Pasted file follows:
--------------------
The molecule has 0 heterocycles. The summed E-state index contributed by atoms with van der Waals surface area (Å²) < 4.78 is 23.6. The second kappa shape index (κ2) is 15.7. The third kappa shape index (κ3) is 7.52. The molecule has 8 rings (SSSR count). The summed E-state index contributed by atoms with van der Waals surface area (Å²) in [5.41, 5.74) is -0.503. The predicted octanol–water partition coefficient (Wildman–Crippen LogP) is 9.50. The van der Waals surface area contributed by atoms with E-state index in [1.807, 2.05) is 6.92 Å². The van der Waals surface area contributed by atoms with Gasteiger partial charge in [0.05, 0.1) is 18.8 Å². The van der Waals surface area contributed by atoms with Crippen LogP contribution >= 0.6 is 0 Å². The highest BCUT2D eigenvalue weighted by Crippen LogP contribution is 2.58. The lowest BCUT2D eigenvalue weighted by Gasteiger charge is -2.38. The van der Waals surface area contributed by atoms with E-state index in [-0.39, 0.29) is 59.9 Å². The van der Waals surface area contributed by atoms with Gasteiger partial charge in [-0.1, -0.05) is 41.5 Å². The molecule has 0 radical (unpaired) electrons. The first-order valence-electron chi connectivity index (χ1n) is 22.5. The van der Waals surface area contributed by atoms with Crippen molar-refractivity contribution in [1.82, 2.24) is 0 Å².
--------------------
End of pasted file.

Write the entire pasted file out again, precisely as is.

The molecule has 0 heterocycles. The summed E-state index contributed by atoms with van der Waals surface area (Å²) < 4.78 is 23.6. The second kappa shape index (κ2) is 15.7. The third kappa shape index (κ3) is 7.52. The molecule has 8 rings (SSSR count). The summed E-state index contributed by atoms with van der Waals surface area (Å²) in [5.41, 5.74) is -0.503. The predicted octanol–water partition coefficient (Wildman–Crippen LogP) is 9.50. The van der Waals surface area contributed by atoms with E-state index in [1.807, 2.05) is 6.92 Å². The van der Waals surface area contributed by atoms with Gasteiger partial charge in [0.05, 0.1) is 18.8 Å². The van der Waals surface area contributed by atoms with Crippen LogP contribution >= 0.6 is 0 Å². The highest BCUT2D eigenvalue weighted by Crippen LogP contribution is 2.58. The lowest BCUT2D eigenvalue weighted by Gasteiger charge is -2.38. The van der Waals surface area contributed by atoms with E-state index in [-0.39, 0.29) is 59.9 Å². The van der Waals surface area contributed by atoms with Gasteiger partial charge in [-0.1, -0.05) is 41.5 Å². The molecule has 0 radical (unpaired) electrons. The first-order valence-electron chi connectivity index (χ1n) is 22.5. The van der Waals surface area contributed by atoms with Crippen molar-refractivity contribution in [1.82, 2.24) is 0 Å².